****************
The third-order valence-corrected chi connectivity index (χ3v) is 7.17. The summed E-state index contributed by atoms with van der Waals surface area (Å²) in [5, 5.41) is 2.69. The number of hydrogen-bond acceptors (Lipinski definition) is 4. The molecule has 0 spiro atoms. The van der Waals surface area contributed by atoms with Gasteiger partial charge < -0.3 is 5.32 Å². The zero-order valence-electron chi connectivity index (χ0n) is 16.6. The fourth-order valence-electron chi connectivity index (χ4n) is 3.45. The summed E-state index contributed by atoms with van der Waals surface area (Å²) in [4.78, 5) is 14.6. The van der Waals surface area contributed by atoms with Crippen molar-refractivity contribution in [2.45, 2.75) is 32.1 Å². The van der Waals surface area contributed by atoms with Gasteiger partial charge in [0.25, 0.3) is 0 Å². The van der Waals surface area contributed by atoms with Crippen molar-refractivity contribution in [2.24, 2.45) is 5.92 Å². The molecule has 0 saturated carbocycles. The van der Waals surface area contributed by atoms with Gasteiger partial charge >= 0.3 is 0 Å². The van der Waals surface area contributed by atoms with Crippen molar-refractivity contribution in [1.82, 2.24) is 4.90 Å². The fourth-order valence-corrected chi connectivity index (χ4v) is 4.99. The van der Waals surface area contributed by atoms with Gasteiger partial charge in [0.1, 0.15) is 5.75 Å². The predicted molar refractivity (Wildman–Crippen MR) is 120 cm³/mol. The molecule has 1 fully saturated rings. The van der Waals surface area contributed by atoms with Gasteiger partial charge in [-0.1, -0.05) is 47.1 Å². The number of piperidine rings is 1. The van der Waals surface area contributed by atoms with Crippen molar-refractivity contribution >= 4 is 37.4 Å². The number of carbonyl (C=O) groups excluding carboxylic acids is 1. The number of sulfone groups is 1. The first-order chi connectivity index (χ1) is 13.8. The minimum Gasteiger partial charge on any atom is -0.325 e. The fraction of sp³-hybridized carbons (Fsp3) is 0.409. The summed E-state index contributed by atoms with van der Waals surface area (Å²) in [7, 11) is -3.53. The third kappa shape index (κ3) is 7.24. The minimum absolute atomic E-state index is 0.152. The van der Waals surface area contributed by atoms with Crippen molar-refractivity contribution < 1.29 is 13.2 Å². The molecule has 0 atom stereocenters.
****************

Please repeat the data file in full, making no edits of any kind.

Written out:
The third-order valence-corrected chi connectivity index (χ3v) is 7.17. The summed E-state index contributed by atoms with van der Waals surface area (Å²) in [5, 5.41) is 2.69. The number of hydrogen-bond acceptors (Lipinski definition) is 4. The molecule has 0 spiro atoms. The van der Waals surface area contributed by atoms with Gasteiger partial charge < -0.3 is 5.32 Å². The zero-order valence-electron chi connectivity index (χ0n) is 16.6. The fourth-order valence-electron chi connectivity index (χ4n) is 3.45. The summed E-state index contributed by atoms with van der Waals surface area (Å²) in [4.78, 5) is 14.6. The van der Waals surface area contributed by atoms with Crippen molar-refractivity contribution in [2.45, 2.75) is 32.1 Å². The van der Waals surface area contributed by atoms with Gasteiger partial charge in [0.25, 0.3) is 0 Å². The van der Waals surface area contributed by atoms with Crippen molar-refractivity contribution in [2.24, 2.45) is 5.92 Å². The molecule has 0 saturated carbocycles. The van der Waals surface area contributed by atoms with Gasteiger partial charge >= 0.3 is 0 Å². The van der Waals surface area contributed by atoms with Crippen molar-refractivity contribution in [1.82, 2.24) is 4.90 Å². The fourth-order valence-corrected chi connectivity index (χ4v) is 4.99. The van der Waals surface area contributed by atoms with Gasteiger partial charge in [0.1, 0.15) is 5.75 Å². The predicted molar refractivity (Wildman–Crippen MR) is 120 cm³/mol. The molecule has 1 fully saturated rings. The van der Waals surface area contributed by atoms with Gasteiger partial charge in [-0.1, -0.05) is 47.1 Å². The number of piperidine rings is 1. The van der Waals surface area contributed by atoms with Crippen molar-refractivity contribution >= 4 is 37.4 Å². The number of carbonyl (C=O) groups excluding carboxylic acids is 1. The number of sulfone groups is 1. The first-order chi connectivity index (χ1) is 13.8. The minimum Gasteiger partial charge on any atom is -0.325 e. The fraction of sp³-hybridized carbons (Fsp3) is 0.409. The summed E-state index contributed by atoms with van der Waals surface area (Å²) in [7, 11) is -3.53. The third kappa shape index (κ3) is 7.24. The minimum absolute atomic E-state index is 0.152. The van der Waals surface area contributed by atoms with Crippen molar-refractivity contribution < 1.29 is 13.2 Å². The molecule has 0 atom stereocenters.